Just ensure that when you hire someone for a position, that they are capable of performing the required task. Else you will be responsible for setting them up for failure. You, as the business owner, have a responsibility for ensuring that the person you hire is qualified and capable of doing the work.
■ How-to Manuals
If you have staff, it is of the utmost importance to document the ‘how to’ of fulfilling their duties/assigned tasks. This ensures that things get done properly and consistently, and will also provide you with something to measure their performance by.
Documenting the ‘how-to’ will also remove all sorts of emotional issues like (but not limited to) “but I thought you meant” or “I thought I would do it like this today” or my personal favourite “But I always do it like this!” Instructions that are simple and clear provide the groundwork for work that is correctly and timeously performed, leaving little room for error, oversight and excuses.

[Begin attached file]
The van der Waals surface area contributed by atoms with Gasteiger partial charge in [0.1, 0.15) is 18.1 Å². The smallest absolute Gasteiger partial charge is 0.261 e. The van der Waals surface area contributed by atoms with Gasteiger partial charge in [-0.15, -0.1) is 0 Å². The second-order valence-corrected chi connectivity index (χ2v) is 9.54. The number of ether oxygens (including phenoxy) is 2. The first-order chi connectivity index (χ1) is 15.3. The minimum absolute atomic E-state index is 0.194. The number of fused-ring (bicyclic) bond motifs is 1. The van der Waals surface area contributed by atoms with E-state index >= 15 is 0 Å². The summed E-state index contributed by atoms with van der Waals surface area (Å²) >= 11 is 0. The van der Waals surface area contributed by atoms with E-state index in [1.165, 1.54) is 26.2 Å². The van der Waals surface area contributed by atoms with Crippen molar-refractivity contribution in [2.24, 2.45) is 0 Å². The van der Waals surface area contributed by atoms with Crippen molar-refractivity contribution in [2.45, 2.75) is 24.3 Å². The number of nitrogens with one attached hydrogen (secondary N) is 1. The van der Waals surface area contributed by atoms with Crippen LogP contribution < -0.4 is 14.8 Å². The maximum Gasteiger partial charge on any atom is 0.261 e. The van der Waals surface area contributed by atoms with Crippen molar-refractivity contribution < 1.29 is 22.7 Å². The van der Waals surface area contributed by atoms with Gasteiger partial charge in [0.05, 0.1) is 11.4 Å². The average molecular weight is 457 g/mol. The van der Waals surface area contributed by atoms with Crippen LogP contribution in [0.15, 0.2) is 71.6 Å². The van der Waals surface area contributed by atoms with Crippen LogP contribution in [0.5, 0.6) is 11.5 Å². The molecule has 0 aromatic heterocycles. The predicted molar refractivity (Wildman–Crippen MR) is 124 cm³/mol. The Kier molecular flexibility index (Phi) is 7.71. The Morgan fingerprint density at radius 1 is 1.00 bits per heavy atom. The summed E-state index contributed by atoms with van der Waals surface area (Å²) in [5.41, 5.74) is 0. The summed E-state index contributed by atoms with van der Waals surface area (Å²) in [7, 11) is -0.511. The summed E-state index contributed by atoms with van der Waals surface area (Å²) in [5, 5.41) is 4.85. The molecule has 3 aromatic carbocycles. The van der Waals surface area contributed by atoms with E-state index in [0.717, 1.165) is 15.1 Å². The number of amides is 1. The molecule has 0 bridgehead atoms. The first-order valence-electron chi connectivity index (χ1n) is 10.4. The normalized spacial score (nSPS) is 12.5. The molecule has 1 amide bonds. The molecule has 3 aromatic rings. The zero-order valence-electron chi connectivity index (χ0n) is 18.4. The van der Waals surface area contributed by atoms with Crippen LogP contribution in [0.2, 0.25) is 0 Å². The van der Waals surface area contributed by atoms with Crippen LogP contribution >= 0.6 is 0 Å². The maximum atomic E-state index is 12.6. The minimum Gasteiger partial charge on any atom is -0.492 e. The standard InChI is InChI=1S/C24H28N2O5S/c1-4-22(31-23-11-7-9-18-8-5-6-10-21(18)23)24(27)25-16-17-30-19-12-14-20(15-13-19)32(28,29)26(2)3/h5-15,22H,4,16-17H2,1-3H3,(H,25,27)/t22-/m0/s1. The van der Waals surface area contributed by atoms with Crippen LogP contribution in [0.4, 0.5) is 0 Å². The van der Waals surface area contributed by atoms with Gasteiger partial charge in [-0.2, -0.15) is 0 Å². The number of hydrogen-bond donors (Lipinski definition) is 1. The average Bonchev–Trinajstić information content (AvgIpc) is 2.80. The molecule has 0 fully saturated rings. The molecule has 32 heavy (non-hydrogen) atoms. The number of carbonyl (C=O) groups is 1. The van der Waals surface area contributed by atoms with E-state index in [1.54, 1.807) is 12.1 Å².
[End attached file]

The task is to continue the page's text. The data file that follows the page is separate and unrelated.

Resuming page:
Business owners too should have checklists for themselves, and measure themselves accordingly.
So, there you have it – the basic plans that you should have in place as you venture out into the world of Business Owner. Don’t forget to check your plans and goals on a regular basis though – not only to see that you are still going in the right direction, but also to ‘tick off’ your accomplishments as and when you realise them. Then of course there are always the little ‘tweaks’ that need to be done as you change direction due to market trends and legislative requirements.
Good luck on your business venture and don’t forget to always have fun along the way.
Nikki Viljoen is an Internal Auditor and Business Administration Specialist. Email nikki@viljoenconsulting. co.za or visit: www.viljoenconsulting.co.za